A great deal of research is done behind the scenes.
Gem stones are stored here also.
This lab is used for in-house needs and outside organizations.
The inside wall and roof.
Now at the aquarium, manatees swim at the base of the Rain Forest.
Jelly fish put on a neon show.
High ISO and fast shutter was needed here.
This fish blends in well.
I think we found Dory!
The California Academy of Sciences, in Golden Gate Park, is more than a museum. It’s a planetarium, a rain forest, and aquarium and natural history museum. Yes, it is a museum, and Linda and I wanted to visit. But we knew it would take us all day to get through it, so we decided to stay overnight at the Ft. Mason Hostel (Once again in a private bedroom.).
Our plan for this adventure was to leave early in the morning, visit some sights, get to the Hostel in the evening and go to the Academy the next morning. That first day our road trip took us to Tiburon, where we had lunch and enjoyed the small town; Sausalito where we shot the Golden Gate Bridge; and to the Sutro Baths in San Francisco.
Given that itinerary, I think this will be a two part post. Remembering that we are seniors, me more than Linda, we packed a lot in. However, we were tired at night and didn’t venture out for night photography.
I had a great time. I was more at ease with my photography than I was during our previous trip. Again, we found fog in San Francisco. I’m still amazed at how fast it moves across the vistas. In less than 5 minutes, you can be shooting in fog, mild fog and no fog.
Let’s begin with Tiburon and end with the Sutro Baths. The next post will have images from the California Academy of Sciences.
This fountain turns slowly, changing shadows and reflections.
The Bay Bridge and Alcatraz Island.
Looking across the bay at San Francisco.
The hillside homes.
A visitor wades in the surf.
I loved the stairs and flowers at this house.
Sausalito and the Golden Gate in fog.
Less fog from this angle.
The remnants of the Sutro Baths.
We didn’t walk down into the cave. Maybe next time.
The water crashing the rocks.
The shoreline at the Sutro Baths.
Trees in fog on the way down.
Wildflowers were everywhere on the trail.
This week we are enduring triple digits every day. Relief may come on Saturday, and it’s only Tuesday. So here I sit, editing photos in my air conditioned office, trying to catch up. I’ve almost finished the San Francisco trip, I took with Linda, at the beginning of the month.
In the meantime, I’m hoping to opt in on some online courses. Yes, I’ve decided the next path on my photographic journey will be education–at least more than the free tutorials offer. When I realized that I knew most of what those tutorials offer, I felt accomplished. So now I’m moving on.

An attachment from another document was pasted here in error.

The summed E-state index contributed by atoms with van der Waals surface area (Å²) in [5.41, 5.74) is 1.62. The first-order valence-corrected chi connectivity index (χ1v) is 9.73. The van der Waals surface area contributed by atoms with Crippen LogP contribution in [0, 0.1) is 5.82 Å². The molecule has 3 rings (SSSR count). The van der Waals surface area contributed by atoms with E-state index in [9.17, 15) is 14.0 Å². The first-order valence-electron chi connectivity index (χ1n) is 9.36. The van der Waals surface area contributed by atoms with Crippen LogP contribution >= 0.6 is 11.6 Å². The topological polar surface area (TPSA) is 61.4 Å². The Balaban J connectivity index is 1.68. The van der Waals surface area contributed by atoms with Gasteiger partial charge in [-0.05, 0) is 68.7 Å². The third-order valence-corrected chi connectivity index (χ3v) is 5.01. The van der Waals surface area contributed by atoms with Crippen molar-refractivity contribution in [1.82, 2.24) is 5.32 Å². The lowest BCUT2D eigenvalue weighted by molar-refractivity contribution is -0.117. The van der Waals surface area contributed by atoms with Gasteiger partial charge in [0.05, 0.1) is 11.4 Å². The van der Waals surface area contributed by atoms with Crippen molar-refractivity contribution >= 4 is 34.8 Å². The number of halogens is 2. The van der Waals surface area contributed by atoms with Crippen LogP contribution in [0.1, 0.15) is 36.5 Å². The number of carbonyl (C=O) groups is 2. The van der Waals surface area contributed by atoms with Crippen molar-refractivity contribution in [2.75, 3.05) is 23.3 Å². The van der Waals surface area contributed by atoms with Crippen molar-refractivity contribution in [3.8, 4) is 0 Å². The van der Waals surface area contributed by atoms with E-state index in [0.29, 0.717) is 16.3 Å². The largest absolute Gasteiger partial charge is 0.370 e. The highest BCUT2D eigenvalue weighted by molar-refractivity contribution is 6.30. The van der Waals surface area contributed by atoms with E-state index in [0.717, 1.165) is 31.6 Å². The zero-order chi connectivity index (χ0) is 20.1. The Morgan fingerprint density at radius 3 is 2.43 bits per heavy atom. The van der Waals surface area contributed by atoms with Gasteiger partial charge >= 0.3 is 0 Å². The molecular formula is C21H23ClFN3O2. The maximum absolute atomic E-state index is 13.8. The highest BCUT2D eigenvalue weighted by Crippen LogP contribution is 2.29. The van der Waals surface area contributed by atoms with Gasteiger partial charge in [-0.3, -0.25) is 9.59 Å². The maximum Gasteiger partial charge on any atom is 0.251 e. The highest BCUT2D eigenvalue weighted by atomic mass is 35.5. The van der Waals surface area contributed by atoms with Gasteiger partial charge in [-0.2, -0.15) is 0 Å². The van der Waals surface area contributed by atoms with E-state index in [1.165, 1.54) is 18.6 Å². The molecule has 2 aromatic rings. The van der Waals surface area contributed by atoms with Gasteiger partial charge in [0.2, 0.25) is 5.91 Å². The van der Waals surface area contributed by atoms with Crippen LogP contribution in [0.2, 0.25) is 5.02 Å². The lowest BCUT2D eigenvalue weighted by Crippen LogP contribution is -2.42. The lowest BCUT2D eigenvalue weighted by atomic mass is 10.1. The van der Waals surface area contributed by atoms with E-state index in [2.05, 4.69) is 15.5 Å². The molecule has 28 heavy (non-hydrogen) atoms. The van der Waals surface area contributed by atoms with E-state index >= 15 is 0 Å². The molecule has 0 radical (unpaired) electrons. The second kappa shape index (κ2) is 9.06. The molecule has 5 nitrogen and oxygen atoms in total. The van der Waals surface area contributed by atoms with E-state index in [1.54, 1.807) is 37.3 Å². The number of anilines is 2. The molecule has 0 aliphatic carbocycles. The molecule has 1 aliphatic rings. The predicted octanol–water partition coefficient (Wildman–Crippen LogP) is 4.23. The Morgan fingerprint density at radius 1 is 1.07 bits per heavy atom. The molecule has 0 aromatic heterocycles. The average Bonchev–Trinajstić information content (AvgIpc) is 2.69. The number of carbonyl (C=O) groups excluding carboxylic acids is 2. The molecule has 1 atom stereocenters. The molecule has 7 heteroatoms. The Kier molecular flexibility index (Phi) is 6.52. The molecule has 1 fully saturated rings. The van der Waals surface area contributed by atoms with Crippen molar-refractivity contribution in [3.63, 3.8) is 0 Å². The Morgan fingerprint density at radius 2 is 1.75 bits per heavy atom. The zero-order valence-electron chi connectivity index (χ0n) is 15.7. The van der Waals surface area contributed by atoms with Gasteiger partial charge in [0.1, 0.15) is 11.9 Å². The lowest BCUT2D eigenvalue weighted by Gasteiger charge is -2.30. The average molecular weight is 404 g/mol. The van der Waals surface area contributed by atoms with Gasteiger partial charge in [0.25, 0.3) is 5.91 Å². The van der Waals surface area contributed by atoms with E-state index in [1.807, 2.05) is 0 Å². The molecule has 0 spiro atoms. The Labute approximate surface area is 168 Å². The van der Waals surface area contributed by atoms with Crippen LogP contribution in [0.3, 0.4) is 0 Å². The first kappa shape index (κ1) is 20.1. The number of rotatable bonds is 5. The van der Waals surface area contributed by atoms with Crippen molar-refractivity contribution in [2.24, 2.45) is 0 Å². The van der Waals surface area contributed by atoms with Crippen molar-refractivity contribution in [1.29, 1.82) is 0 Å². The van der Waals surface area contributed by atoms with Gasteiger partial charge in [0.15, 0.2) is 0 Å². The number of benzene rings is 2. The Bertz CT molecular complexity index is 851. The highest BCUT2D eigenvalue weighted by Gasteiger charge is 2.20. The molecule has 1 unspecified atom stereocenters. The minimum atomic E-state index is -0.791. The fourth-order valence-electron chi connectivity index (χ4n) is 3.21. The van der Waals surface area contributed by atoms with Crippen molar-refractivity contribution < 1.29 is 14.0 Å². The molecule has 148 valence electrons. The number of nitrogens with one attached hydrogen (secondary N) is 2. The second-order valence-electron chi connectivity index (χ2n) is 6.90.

Triple digits are more normal in the Redding area than here in Sacramento. These photos were taken in May when the temperatures were lower and the weather beautiful. I’m posting some afternoon images of the McConnell Arboretum & Botanical Gardens in the Turtle Bay Exploration Park. This is a relatively new addition to this park which also is home to the Sundial Bridge.
When we came back to shoot the bridge at sundown, we were slightly disappointed. I called it a wimpy sunset. Furthermore, they didn’t have the bridge lit up. I was told by a staff member that it would be. Oh well, I did practice some slow shutter , smoothing out the water. I don’t think captions are necessary here.
No matter what happens, a new day always dawns. That’s what friends and relatives of Jim VanWinkle are living through right now. Jim and Shellie have been friends of ours for about 37 years. Even though we moved away from Los Angeles, we kept in touch.
In retrospect, we should have kept in touch more frequently, but life always interferes. We went down for every life cycle event; they came up for ours. When our family’s needs brought us to L.A., they always made time to see us. In fact, some times they invited us to stay with them. And they were always welcome to stay with us.
They visited us last September with Ron and Lois. But, we didn’t expect to be going to L.A. for Jim’s funeral this past weekend. He died suddenly from a blood clot. I have so many memories of when we lived in the San Fernando Valley. Two stand outs:
When personal computers came on the scene, Jim decided that the ladies should learn how to program and use them. So he taught or tried to teach us Basic Language. We were fairly successful and Jim managed to keep his sanity.
We also went on many camping trips with the VanWinkles when our kids were young. We introduced the pie iron to Jim who immediately saw beyond its use for apple or cherry pie, in the campfire, and started making s’more pies. We enjoyed several before the handle came out and the pie maker stayed in the fire.